So what do we do in the meantime? Just like Esther, we are to make ourselves ready for his return. Esther was over a year in preparation to make herself as beautiful as possible before meeting King Ahasuerus. We do not know how much time we have before we meet our Savior, whether through death or rapture. But we are to beautify ourselves through holy and righteous living for that day. Think of your opportunity in this life to adorn yourself with Christ-likeness because, “Beloved, we are God 's children now, and what we will be has not yet appeared; but we know that when he appears we shall be like him, because we shall see him as he is.” (1 John 3:2)

Prayer: Father, help us to live in such a way that in the moment we see you we will not be ashamed but filled with ecstatic joy and meeting you face to face.

Tuesday, January 20, 2015

A Model for QT's

READ Nehemiah 9-10

In these two chapters we have a long, national Quiet Time (or Time Alone With God or whatever you like to call your daily devotional time). I see here a wonderful model and outline for us as we spend time with the Lord on a regular basis. Notice: Word; confession; praise; petition; commitment.

1. They read from the Word of God. (9:3) Notice it was for “a quarter of the day.” We should hunger for God’s Word and not be content with small patches. It is good for us to bath ourselves in the Word of God daily.

2. They confessed their sin…again, for “a quarter of the day.” (9:3) This was no light confession. They had come before the Lord in deep humility (9:1) as we should also. The Word had brought conviction upon them of the depth of their sin and they confessed it to God.

3. They praised God (9:5b-31). The primary praise device they used was to recount all the marvelous ways that God had blessed them from creation to the present day. A recurring theme is the mercy of God which brought forgiveness and blessing over and over to his people.

4. They asked God for specific things (9:32-37). Only after the reading of the Word and the confession and the praise did they get to their petition. They asked God to remember the hardship of their present circumstances. They were slaves. But even in their slavery they saw the faithful hand of God because of their own sin (9:33).

5. They made a covenant (9:38-10:39). This was their commitment to God of how they would live in obedience to his Word. This is a wonderful example for us. After we have studied the Word, confessed our sin, praised and thanked God for his blessings and asked God to help us in our need — then we should determine in our hearts what we are going to do based on his Word (James 1:22).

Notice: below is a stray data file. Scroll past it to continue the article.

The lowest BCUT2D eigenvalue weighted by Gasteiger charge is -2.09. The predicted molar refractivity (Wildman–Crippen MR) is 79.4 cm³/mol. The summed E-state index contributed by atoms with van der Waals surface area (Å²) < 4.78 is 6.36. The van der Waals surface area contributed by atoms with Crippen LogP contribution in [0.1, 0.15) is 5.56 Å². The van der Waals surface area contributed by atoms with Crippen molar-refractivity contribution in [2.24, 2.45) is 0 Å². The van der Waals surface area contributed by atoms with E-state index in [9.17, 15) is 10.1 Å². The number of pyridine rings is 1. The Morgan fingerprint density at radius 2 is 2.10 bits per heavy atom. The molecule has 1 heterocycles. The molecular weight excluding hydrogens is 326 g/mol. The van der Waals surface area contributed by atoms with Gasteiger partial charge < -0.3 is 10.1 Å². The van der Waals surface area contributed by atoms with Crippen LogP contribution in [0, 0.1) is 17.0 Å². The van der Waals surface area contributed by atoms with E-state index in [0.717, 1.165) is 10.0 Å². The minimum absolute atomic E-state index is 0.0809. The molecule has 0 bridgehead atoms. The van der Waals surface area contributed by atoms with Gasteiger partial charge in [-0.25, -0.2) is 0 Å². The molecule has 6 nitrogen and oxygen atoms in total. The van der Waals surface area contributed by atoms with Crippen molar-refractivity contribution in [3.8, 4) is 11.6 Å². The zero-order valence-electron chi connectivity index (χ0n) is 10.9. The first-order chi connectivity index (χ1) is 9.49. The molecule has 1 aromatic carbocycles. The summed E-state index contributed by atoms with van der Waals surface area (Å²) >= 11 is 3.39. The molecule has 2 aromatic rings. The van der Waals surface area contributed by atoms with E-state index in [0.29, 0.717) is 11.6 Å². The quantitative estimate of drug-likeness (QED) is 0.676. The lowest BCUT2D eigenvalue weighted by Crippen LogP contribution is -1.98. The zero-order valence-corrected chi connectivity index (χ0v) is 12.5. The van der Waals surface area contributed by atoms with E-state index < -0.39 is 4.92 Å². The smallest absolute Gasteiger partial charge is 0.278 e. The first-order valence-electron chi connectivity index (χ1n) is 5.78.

A great national devotional that serves as a model for our private devotionals. Let’s do it.

Prayer: Father, your Word is so righteous and live-giving. Thank you that it convicts us of our sin and shows us your faithfulness. Help us to live according to what you teach us through your holy Word.

Monday, January 19, 2015

The Best Definition of Preaching

READ Nehemiah 7-8

Many years ago, while I was studying in school to prepare to be a pastor, I came to this part of Nehemiah and was profoundly impacted by it. For me, we have here the best definition of what preaching is to be. It’s found in 8:8: “They read from the book, from the Law of God, clearly, and they gave the sense, so that the people understood the reading.” How simple, yet profound, is that idea. Ever since that time I have sought to follow that model in preaching to God’s people week after week.

I do note that, though Ezra was doing the primary reading, there were others there who also “helped the people to understand the Law” (8:7). Preaching, in its fullest sense is not a one-man job. I am so grateful for our other pastors and teachers in our church who also help folks to understand the Word of God. Their role is vital in the teaching of God’s Word to the church.

So pray for me and for our other pastors and teachers. Pray that we will be faithful to the Word of God to read it and explain it so that people can understand it. That really is all we are called to do. I think when Paul gave his admonition to young pastor Timothy to “preach the Word; be ready in season and out of season; reprove, rebuke, and exhort, with complete patience and teaching” (2 Tim 4:2), he was calling him to do exactly what Ezra had done that day in the courtyard of the Water Gate. There is no higher calling.

Prayer: Father, thank you that you have strengthened me to teach your Word all these many years. Thank you that you have given me a place to do that. That you that you have given faithful people who want to hear the Word proclaimed. Help us all to be faithful to your Word and may your Word bear fruit in us and among us. Help us to be doers of the Word and not hearers only.